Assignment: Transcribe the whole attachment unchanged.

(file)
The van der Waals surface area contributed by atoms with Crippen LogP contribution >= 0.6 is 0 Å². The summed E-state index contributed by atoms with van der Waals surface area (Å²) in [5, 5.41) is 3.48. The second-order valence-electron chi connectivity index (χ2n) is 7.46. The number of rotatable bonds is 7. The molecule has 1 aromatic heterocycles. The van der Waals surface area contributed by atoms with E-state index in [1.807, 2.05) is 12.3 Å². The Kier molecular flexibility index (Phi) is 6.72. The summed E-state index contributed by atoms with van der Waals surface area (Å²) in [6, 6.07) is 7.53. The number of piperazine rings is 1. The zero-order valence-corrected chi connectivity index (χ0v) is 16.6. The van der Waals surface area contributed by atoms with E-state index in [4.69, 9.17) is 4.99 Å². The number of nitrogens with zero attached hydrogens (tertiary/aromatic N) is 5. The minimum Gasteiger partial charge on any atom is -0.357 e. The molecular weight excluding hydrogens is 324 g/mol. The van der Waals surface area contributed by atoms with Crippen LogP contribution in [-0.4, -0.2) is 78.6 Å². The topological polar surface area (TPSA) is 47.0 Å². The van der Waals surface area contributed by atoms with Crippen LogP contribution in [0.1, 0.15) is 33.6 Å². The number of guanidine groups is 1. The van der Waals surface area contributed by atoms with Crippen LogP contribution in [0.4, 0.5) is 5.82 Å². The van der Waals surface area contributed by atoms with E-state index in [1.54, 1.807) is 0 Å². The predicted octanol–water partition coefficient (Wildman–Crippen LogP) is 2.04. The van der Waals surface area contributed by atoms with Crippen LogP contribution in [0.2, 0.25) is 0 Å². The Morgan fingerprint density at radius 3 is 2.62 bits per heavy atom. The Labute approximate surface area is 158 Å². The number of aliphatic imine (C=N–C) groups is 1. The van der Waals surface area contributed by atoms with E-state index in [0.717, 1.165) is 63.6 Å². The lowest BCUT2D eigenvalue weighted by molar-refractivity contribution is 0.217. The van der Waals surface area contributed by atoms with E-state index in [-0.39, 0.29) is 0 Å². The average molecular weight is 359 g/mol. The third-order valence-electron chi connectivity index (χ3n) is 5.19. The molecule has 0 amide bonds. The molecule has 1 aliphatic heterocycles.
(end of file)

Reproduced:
The van der Waals surface area contributed by atoms with Crippen LogP contribution >= 0.6 is 0 Å². The summed E-state index contributed by atoms with van der Waals surface area (Å²) in [5, 5.41) is 3.48. The second-order valence-electron chi connectivity index (χ2n) is 7.46. The number of rotatable bonds is 7. The molecule has 1 aromatic heterocycles. The van der Waals surface area contributed by atoms with E-state index in [1.807, 2.05) is 12.3 Å². The Kier molecular flexibility index (Phi) is 6.72. The summed E-state index contributed by atoms with van der Waals surface area (Å²) in [6, 6.07) is 7.53. The number of piperazine rings is 1. The zero-order valence-corrected chi connectivity index (χ0v) is 16.6. The van der Waals surface area contributed by atoms with E-state index in [4.69, 9.17) is 4.99 Å². The number of nitrogens with zero attached hydrogens (tertiary/aromatic N) is 5. The minimum Gasteiger partial charge on any atom is -0.357 e. The molecular weight excluding hydrogens is 324 g/mol. The van der Waals surface area contributed by atoms with Crippen LogP contribution in [-0.4, -0.2) is 78.6 Å². The topological polar surface area (TPSA) is 47.0 Å². The van der Waals surface area contributed by atoms with Crippen LogP contribution in [0.1, 0.15) is 33.6 Å². The number of guanidine groups is 1. The van der Waals surface area contributed by atoms with Crippen LogP contribution in [0.4, 0.5) is 5.82 Å². The van der Waals surface area contributed by atoms with E-state index in [1.54, 1.807) is 0 Å². The predicted octanol–water partition coefficient (Wildman–Crippen LogP) is 2.04. The van der Waals surface area contributed by atoms with Crippen LogP contribution in [0.2, 0.25) is 0 Å². The Morgan fingerprint density at radius 3 is 2.62 bits per heavy atom. The Labute approximate surface area is 158 Å². The number of aliphatic imine (C=N–C) groups is 1. The van der Waals surface area contributed by atoms with E-state index in [0.717, 1.165) is 63.6 Å². The lowest BCUT2D eigenvalue weighted by molar-refractivity contribution is 0.217. The van der Waals surface area contributed by atoms with E-state index in [-0.39, 0.29) is 0 Å². The average molecular weight is 359 g/mol. The third-order valence-electron chi connectivity index (χ3n) is 5.19. The molecule has 0 amide bonds. The molecule has 1 aliphatic heterocycles.